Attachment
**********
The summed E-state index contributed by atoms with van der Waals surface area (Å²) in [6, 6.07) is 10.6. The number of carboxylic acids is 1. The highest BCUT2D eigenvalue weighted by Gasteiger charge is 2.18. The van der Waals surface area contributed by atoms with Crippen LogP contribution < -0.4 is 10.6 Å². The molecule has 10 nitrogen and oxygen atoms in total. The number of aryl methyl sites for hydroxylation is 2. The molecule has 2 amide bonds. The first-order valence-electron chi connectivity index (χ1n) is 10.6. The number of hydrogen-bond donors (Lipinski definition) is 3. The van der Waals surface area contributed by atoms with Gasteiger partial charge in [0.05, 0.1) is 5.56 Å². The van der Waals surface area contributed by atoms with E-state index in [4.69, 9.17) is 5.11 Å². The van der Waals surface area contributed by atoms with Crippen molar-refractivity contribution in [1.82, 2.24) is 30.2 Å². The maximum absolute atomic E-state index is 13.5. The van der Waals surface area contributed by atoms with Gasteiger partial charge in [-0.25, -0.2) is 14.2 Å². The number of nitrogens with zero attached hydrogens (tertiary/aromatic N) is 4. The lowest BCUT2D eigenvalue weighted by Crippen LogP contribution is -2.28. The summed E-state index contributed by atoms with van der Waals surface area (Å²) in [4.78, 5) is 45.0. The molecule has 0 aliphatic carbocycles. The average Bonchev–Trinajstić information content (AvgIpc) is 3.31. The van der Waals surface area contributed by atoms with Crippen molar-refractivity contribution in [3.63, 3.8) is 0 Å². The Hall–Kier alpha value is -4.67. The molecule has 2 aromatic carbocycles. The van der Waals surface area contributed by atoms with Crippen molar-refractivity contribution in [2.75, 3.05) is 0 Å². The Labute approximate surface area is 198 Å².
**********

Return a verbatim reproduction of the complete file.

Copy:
The summed E-state index contributed by atoms with van der Waals surface area (Å²) in [6, 6.07) is 10.6. The number of carboxylic acids is 1. The highest BCUT2D eigenvalue weighted by Gasteiger charge is 2.18. The van der Waals surface area contributed by atoms with Crippen LogP contribution < -0.4 is 10.6 Å². The molecule has 10 nitrogen and oxygen atoms in total. The number of aryl methyl sites for hydroxylation is 2. The molecule has 2 amide bonds. The first-order valence-electron chi connectivity index (χ1n) is 10.6. The number of hydrogen-bond donors (Lipinski definition) is 3. The van der Waals surface area contributed by atoms with Gasteiger partial charge in [0.05, 0.1) is 5.56 Å². The van der Waals surface area contributed by atoms with E-state index in [4.69, 9.17) is 5.11 Å². The van der Waals surface area contributed by atoms with Crippen molar-refractivity contribution in [1.82, 2.24) is 30.2 Å². The maximum absolute atomic E-state index is 13.5. The van der Waals surface area contributed by atoms with Gasteiger partial charge in [-0.25, -0.2) is 14.2 Å². The number of nitrogens with zero attached hydrogens (tertiary/aromatic N) is 4. The lowest BCUT2D eigenvalue weighted by Crippen LogP contribution is -2.28. The summed E-state index contributed by atoms with van der Waals surface area (Å²) in [4.78, 5) is 45.0. The molecule has 0 aliphatic carbocycles. The average Bonchev–Trinajstić information content (AvgIpc) is 3.31. The van der Waals surface area contributed by atoms with Crippen molar-refractivity contribution in [3.63, 3.8) is 0 Å². The Hall–Kier alpha value is -4.67. The molecule has 2 aromatic carbocycles. The van der Waals surface area contributed by atoms with Crippen molar-refractivity contribution in [2.75, 3.05) is 0 Å². The Labute approximate surface area is 198 Å².